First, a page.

Therapy has traditionally been a mind-over-matter enterprise. It has assumed that if you change the way you think and feel you will naturally change the way you conduct your life.
Therapists have believed so strongly in the power of mind that they have tended, until relatively recently, to downplay the possibility that you can change behavior without knowing why.
All of the talk about root causes has told people that they will never make any real change until they discover why they keep getting things wrong.
Again, it’s all mind-over-matter.
Remember the old therapy joke: How many therapists does it take to change a light bulb?
The answer is: one, but only if it really wants to change.
Saying that people have to want to change is a way to rationalize clinical failures: if you’re not getting better it’s because you do not want it badly enough.
So, a therapy patient has to want to change and has to delay changing his life until he has gained the proper insight into why he has his problems in the first place.
Once he has gained that insight and gotten in touch with his feelings he can consciously choose to follow his bliss… even if it leads him off of a cliff.
This seems to be true even in the more sophisticated theoretical models. As reported last week by David Brooks (see my commentary), they want you to arrive at the point where your conscious choices align perfectly with your tastes.
As Brooks puts it, you should enthusiastically choose the cloudberry gelato because you really enjoy cloudberry gelato.
I questioned this principle before, on the ground that you might be diabetic and you might not be able reasonably to afford the object you are lusting after. Now, I will add, what if you develop a taste, not for peach sorbet, but for your neighbor’s wife? Ought you to choose to follow your strong inclination, regardless of the consequences.
To see life in terms of choosing the right flavor of ice cream is too simplified to be useful.
How does therapy want to help a patient deal with his bad habits? It assumes that if he understands where they are coming from he will gain enough self-control to overcome them.
For decades now, this paradigm has been under question. To take the most obvious example, 12 step programs have asserted that, when it comes to addictions like alcoholism, banking on your self-control is a very bad idea.
It may seem too obvious to belabor, but AA has always believed that you can stop drinking without knowing why you are drinking. If you insist that you need to uncover the root cause, you are, essentially, giving yourself permission to keep on drinking in the meantime.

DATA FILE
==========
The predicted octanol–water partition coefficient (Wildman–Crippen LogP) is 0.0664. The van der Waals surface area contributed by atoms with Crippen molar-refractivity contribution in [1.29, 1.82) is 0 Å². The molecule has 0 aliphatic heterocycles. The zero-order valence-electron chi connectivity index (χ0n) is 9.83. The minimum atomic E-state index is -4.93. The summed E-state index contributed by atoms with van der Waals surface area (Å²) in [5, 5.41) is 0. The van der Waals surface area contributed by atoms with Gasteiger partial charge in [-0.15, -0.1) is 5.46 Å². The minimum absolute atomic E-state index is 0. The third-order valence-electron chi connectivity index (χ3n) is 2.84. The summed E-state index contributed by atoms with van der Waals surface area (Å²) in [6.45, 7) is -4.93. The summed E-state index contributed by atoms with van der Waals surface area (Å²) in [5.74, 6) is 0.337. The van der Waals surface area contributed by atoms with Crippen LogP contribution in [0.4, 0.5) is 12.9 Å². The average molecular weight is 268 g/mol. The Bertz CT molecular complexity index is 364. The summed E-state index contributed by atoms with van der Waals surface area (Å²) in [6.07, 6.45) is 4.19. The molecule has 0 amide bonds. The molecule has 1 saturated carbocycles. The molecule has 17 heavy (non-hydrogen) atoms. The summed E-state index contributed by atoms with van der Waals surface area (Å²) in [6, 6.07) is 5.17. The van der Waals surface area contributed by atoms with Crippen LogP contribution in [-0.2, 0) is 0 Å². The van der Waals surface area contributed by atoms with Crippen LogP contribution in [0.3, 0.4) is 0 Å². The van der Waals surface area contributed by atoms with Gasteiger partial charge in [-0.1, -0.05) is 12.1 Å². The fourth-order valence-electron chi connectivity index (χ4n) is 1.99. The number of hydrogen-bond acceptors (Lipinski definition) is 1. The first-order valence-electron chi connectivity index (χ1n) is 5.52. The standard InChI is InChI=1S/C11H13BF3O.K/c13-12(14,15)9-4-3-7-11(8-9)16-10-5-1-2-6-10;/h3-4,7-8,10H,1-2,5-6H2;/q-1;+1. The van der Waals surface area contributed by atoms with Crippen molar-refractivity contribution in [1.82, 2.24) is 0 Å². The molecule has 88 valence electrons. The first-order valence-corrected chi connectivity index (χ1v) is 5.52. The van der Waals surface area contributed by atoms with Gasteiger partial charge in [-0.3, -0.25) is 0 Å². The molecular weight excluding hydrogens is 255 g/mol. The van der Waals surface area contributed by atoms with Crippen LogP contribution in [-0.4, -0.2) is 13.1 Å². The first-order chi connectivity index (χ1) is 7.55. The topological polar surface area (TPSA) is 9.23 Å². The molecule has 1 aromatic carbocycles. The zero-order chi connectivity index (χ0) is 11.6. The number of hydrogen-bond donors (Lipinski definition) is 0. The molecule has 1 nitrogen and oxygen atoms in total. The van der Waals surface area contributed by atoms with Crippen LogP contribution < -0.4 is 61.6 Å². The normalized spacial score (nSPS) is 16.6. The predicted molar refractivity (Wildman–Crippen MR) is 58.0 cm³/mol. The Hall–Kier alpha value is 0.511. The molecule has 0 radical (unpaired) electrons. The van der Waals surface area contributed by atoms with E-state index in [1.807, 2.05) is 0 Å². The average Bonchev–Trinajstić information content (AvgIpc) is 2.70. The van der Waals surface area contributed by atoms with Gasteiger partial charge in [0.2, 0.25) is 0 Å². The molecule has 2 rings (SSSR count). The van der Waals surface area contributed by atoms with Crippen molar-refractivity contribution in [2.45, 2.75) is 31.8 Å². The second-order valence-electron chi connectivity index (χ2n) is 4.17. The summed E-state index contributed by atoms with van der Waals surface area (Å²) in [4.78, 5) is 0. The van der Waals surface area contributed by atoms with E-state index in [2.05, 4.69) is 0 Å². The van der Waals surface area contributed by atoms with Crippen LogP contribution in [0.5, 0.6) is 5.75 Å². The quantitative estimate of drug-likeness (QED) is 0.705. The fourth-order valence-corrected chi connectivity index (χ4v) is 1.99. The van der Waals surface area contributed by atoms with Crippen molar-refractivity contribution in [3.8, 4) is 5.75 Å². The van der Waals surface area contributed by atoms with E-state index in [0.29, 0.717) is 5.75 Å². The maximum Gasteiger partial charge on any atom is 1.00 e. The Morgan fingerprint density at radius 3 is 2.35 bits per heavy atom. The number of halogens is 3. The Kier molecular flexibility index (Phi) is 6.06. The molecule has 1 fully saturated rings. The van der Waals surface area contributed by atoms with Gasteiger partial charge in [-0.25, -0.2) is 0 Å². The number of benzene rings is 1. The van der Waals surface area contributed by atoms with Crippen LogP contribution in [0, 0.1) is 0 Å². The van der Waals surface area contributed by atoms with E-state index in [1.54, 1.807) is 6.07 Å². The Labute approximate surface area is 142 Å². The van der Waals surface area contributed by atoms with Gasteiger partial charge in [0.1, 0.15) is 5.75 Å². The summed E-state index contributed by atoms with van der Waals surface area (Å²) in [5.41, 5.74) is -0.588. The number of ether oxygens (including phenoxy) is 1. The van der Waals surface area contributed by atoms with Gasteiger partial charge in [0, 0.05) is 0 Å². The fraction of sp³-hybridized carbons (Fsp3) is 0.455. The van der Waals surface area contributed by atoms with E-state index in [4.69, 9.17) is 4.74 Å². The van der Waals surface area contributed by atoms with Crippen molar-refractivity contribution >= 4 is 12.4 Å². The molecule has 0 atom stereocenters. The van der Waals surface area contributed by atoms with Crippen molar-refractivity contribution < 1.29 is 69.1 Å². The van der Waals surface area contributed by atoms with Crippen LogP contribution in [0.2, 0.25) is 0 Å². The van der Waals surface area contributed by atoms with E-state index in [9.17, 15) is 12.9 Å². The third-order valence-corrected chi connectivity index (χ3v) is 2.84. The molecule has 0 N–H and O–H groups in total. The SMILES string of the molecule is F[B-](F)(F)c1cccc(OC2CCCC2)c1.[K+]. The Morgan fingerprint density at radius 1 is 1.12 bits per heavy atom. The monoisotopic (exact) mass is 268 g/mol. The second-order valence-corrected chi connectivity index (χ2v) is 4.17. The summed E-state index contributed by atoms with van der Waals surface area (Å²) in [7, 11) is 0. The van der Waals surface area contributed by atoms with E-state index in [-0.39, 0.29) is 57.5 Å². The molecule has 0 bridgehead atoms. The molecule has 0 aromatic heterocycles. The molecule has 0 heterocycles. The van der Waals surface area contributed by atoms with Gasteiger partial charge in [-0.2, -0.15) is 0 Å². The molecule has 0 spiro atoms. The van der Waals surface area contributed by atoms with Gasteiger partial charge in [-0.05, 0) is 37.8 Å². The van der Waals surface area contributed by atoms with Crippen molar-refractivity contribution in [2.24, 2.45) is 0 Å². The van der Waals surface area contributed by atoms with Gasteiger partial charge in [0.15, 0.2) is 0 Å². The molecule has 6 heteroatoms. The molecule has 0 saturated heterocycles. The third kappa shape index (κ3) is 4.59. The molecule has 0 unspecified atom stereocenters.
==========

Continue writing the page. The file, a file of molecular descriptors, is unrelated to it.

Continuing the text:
For alcoholics the first step to changing their lives is to stop drinking. The first step toward overcoming this bad habit is to stop it.
But you cannot just rely on your self-control The only effective way to get rid of bad habits, as Aristotle says, is to replace them with good ones.
The other day business coach Tony Schwartz addressed these questions in an excellent article entitled, “Six Keys to Changing Almost Anything.” Link here.
He, as I, follows Aristotle, in seeing that most of what we do in life is habit. We perform habitual behaviors automatically, as though they are not being generated or directed by thought.
Reporting on recent research, Schwartz says that 95% of our actions are performed by rote.
Think about walking down the street. Your conscious mind is not giving each muscle group a continuous stream of instructions, ordering it to expand or contract, to move this way or that.
Your walking is automatic; it’s almost as though your body has a mind of its own. If you were to decide to take conscious control over all of the actions that constitute a good walk, you will probably trip over yourself and reduce a three mile hike to a hundred yard stumble.
In order to get into the flow of any action, you need to overcome the impulse to control it with your conscious mind.
Schwartz quotes philosopher Alfred North Whitehead on the topic: "It is a profoundly erroneous truism that we should cultivate the habit of thinking of what we are doing. The precise opposite is the case. Civilization advances by extending the number of important operations which we can perform without thinking about them."